In the office, I find the Pines proprietor Mike, sitting behind his desk peering over his glasses at his computer. The staff before my arrival had nicknamed him Paycheck. They called him by this mostly in secret but with my arrival and admittedly more loose style, I took to openly addressing him like this. He enjoyed the moniker, as he should have. Check was fairly tall, 6’3” or so, alabaster skin, snowy hair. He was polished with a deliberate opulence. A great communicator, you could tell every word he spoke was calculated. I’m not saying he was exactly how imagined Satan may appear, but close. He was a White House aide during the Carter administration and currently holds a high seat at Orchard Hill, an affluent North Hills church. I suspect this was more for optics than genuine spiritual conviction. I take a seat across from Check, residual trails of salt carving paths down my face from the night’s work. He pulls a sapphire-coloured bottle from behind the desk, pours a shot into a rocks glass, and hands it to me. I take the shot without hesitation. It’s a smooth, citrus-infused gin, easily the best I’ve ever had. “Wow, that’s delicious…gin?”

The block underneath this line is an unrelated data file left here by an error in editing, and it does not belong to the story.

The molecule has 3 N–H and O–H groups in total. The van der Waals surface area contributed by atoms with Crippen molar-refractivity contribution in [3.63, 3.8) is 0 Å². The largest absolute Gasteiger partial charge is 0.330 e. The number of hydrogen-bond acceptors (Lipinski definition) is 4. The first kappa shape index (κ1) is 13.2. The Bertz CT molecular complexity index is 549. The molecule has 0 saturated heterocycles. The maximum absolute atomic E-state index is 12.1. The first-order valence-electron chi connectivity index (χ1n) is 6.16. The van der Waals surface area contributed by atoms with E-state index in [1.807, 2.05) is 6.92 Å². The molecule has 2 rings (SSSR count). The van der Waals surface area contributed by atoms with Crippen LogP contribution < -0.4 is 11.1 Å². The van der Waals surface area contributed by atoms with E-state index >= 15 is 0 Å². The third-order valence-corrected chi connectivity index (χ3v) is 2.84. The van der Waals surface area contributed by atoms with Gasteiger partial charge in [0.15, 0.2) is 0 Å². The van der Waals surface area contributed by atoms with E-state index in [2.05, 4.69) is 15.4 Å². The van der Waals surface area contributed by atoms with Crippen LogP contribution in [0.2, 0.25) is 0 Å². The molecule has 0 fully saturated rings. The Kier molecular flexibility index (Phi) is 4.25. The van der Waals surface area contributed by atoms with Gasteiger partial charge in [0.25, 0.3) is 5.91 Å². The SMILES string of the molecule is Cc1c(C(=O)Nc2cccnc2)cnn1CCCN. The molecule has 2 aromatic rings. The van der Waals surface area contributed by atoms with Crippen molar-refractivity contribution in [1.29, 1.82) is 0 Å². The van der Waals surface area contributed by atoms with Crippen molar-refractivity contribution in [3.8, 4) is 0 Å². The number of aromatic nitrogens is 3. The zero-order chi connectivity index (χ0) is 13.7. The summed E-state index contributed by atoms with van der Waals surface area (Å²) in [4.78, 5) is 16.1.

“Gunpowder gin…taste the grapefruit?” he inquired proudly, knowing he’s giving me something I never had.
“I do, it’s really good,” I said with the appreciation only a beaten chef could give.
“Isn’t it nice? You’re going to make a slush for the oysters tomorrow night with it, and reservations are already high, maybe you should call Spalata and try to get a few hundred more tomorrow if possible.”
“I added 300 more blue points….should be here by ten, he claims. He did his best to unload some barramundi from last week on us, but I shut it down, had to hang up on him.”